Hopkinton schools to consider facilities overhaul

  • The Hopkinton School Board begins its Aug. 22, 2017 meeting at the Maple Street School. Lola Duffort—Monitor staff

Monitor staff
Wednesday, August 23, 2017

The Hopkinton community will likely spend much of the upcoming year discussing how much to invest in a major school facilities overhaul for the district.

School board members received a report from facilities steering committee chairman Jay Burgess on Tuesday outlining a multi million-dollar package of recommended renovations.

Burgess said the district began talking about building projects after the New England Association of Schools and Colleges warned the district that certain building repairs were necessary in order to maintain their accreditation. At the time, the district’s enrollment, like the rest of the state, was also declining, and school officials were pondering whether to consolidate elementary schools. Since then, the district introduced full-day kindergarten, and enrollments have been on the rise several years running.

The committee’s report ranges from addressing basic accessibility and safety issues – like replacing failing roofs, making bathrooms ADA-compliant, adding a sprinkler system at Harold Martin School, and an asbestos abatement – to ideas for advancing the district’s educational mission. It also recommends moving sixth-graders from the Maple Street School to the middle and high school, for example, and building new STEM labs.

“The report is the work of almost 50 members of the community, including parents, educators, safety, security, financial and facility management professionals,” Burgess said. “The report is not a referendum on any particular project’s scope but purely a good-faith effort to make a set of recommendations.”

School board Chairwoman Elizabeth Durant emphasized that the district and board were just starting the conversation. The board’s next meeting, on Sept. 5, would give members and the public the opportunity to ask more detailed questions of the committee’s subchairs. At that time, she said, the board would also outline a timetable for wider public engagement.

“This is really just cracking the door open, if you will, to give Jay a chance to come and present the report to us,” she said, referring to Burgess. “The process is by no means near the end.”

One package of projects across the three schools – dealing mostly with deferred maintenance, safety, security and accessibility – would total an estimated $22.9 million. Moving the sixth grade to MHS would cost an additional estimated $2.2 million. A new STEM suite at the middle and high school would cost $5.2 million. Building a new auditorium at the middle and high school – and renovating the existing auditorium into a second gymnasium – would cost $7.1 million.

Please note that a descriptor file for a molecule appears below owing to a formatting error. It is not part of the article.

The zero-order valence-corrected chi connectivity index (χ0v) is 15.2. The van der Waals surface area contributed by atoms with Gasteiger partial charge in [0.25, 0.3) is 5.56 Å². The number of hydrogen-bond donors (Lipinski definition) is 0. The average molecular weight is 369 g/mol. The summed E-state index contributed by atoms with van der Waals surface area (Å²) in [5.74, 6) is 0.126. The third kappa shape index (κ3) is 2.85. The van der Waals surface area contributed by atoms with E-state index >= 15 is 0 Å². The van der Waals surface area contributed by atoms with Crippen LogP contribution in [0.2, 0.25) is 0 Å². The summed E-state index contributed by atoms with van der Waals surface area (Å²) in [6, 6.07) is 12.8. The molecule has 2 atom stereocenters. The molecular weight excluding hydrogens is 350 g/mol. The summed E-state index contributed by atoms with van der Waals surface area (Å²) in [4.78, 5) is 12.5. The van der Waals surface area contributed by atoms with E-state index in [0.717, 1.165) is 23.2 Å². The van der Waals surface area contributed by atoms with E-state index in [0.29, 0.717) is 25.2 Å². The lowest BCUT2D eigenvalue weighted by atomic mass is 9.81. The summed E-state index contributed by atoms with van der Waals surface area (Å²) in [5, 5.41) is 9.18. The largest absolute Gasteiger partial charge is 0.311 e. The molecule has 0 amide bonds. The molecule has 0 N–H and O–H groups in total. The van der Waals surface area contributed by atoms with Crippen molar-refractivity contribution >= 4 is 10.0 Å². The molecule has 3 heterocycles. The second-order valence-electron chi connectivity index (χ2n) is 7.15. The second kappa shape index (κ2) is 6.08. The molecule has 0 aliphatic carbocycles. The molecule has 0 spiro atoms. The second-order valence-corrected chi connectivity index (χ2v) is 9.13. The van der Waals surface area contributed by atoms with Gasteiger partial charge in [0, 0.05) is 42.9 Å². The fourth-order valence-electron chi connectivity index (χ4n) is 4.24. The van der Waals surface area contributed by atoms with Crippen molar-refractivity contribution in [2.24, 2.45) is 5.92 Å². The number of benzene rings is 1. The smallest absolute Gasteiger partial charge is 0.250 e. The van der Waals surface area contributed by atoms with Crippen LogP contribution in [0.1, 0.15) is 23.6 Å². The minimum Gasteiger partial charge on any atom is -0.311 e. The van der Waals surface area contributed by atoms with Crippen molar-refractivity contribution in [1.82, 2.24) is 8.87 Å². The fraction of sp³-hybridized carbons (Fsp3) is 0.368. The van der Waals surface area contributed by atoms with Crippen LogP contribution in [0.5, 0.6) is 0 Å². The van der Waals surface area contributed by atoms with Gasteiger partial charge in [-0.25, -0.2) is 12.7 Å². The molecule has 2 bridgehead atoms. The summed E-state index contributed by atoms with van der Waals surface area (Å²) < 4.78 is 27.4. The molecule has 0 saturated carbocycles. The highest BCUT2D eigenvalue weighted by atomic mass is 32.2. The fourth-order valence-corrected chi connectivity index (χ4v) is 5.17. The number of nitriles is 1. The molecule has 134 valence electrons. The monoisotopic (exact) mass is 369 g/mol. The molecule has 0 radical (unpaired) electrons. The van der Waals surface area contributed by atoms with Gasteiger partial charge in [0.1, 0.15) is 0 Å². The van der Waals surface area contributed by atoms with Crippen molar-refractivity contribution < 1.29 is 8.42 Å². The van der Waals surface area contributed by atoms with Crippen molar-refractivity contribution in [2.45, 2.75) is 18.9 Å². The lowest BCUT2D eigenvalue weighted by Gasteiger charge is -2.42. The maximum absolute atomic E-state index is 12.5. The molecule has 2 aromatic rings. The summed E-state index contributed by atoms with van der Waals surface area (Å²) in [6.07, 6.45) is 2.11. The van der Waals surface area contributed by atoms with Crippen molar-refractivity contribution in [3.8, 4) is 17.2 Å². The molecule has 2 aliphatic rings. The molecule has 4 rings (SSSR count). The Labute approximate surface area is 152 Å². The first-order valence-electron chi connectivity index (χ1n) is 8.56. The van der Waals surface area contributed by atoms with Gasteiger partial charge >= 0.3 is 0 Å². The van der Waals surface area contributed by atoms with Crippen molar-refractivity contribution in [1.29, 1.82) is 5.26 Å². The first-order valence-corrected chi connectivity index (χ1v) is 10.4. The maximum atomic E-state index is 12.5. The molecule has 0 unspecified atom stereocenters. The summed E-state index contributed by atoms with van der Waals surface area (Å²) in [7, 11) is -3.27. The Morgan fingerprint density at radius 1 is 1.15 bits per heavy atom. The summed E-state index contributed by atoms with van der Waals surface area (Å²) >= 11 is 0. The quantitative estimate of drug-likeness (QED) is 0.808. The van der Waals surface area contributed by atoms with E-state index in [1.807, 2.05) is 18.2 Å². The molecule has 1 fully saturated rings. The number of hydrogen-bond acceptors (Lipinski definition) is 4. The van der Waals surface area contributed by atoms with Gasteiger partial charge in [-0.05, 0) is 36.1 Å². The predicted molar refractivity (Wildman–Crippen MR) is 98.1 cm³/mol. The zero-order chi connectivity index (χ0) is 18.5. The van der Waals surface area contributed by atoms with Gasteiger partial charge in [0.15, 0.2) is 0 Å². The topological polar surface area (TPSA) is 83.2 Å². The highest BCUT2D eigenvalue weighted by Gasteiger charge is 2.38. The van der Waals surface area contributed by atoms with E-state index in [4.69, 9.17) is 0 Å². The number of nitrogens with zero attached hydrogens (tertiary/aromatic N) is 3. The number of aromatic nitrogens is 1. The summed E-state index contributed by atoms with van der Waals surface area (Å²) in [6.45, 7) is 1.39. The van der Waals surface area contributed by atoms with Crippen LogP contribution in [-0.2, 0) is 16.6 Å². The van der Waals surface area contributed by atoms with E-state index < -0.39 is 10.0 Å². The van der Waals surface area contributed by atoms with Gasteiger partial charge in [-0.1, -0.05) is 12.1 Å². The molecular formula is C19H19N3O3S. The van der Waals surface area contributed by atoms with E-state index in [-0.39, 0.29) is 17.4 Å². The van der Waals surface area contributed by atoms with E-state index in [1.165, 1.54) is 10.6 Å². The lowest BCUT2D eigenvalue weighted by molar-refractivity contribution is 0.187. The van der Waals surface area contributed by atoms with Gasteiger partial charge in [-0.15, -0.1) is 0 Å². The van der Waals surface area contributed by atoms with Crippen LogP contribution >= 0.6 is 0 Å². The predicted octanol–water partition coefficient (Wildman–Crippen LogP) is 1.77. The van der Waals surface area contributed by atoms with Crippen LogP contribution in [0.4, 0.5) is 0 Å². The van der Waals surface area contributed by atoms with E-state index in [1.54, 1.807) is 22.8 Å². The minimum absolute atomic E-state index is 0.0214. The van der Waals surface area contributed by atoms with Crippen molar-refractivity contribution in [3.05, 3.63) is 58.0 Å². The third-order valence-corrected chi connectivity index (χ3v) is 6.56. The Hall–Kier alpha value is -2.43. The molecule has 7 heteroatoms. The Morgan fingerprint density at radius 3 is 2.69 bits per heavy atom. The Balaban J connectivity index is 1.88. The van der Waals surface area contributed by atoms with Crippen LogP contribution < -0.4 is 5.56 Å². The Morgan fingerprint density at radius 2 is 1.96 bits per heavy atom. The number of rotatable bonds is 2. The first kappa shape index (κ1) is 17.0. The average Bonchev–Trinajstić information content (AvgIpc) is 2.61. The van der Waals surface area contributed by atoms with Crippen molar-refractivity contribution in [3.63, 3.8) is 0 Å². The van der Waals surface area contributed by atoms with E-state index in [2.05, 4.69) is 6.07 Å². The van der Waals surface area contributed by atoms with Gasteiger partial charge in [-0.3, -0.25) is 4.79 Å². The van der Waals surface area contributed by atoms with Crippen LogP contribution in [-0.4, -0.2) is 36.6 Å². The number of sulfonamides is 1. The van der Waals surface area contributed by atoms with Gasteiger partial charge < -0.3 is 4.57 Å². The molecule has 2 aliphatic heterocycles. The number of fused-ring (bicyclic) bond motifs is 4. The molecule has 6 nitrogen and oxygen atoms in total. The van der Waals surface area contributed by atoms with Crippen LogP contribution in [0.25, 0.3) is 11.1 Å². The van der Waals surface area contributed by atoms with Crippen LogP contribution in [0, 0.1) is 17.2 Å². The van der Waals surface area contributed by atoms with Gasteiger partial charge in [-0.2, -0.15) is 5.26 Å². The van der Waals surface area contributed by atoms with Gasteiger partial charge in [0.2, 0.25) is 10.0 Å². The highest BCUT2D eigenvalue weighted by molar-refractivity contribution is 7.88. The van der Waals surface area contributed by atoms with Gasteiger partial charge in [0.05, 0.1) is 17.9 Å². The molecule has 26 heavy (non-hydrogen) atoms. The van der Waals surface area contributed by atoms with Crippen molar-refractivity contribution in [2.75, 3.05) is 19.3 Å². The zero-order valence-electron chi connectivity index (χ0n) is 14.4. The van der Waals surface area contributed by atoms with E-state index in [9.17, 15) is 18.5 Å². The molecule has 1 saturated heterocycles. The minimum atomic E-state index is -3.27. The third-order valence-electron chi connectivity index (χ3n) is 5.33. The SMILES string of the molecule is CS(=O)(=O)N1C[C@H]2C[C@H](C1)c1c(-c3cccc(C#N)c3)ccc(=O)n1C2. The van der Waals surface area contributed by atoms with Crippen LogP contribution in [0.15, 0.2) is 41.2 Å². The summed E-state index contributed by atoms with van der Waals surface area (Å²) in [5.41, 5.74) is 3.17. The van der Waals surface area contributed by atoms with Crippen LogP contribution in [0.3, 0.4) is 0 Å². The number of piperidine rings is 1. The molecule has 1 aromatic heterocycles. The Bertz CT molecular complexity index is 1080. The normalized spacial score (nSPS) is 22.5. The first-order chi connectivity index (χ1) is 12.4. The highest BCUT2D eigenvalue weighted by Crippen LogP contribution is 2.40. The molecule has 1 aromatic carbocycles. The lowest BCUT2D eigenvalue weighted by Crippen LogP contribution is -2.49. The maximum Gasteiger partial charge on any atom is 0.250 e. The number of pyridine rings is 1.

Burgess said that projected tax impacts for different scenarios should be ready for the board’s Sept. 5 meeting. The committee’s full report, including cost estimates and tax implications, will also be available in the next couple of days online at hopkintonschools.org.

New schedule

But many in the audience on Tuesday weren’t there to talk about building projects.

Rising Hopkinton senior Catherine O’Keeffe delivered a petition to the board – which she said 222 parents and students signed – pleading that the administration to reconsider next year’s bell schedule.

At issue is where to place the students’ advisory block, an open-ended, 45-minute period in which students can get extra help, seek advice, or make progress on their homework. Last year, it was at the end of the day. Next year, administrators planned to schedule it mid-day.

Students and parents who attended the meeting said the change would disadvantage athletes, who could leave school early for away games without missing class time thanks to the end-of-day advisory. They also argued that students were less likely to remain engaged in classwork at the end of the day.

“This isn’t a schedule we think will work for us,” Belle Sullivan, a rising senior and soccer player told the board.

Carrie Thompson, a Hopkinton parent, said the change would discourage students from getting ahead on their homework and mean more work would be taken home.

“I would encourage you and Mr. Kelley to please take a second look at the schedule,” she said.

Christopher Kelley, the school’s principal, said the school was prompted to change its bell schedule because an increase in enrollment created the need for two lunches instead of one.

But he said he’d definitely take a look at the suggestions O’Keeffe included with the petition, although some, like combining grades 7 through 9 for lunch, couldn’t work because of enrollment numbers.

“There’s lots of different factors that we have to consider when we take a look at that. Is it possible come Oct. 1 that we could put a new schedule in? It’s absolutely possible,” he said.


(Lola Duffort can be reached at 369-3321 or lduffort@cmonitor.com.)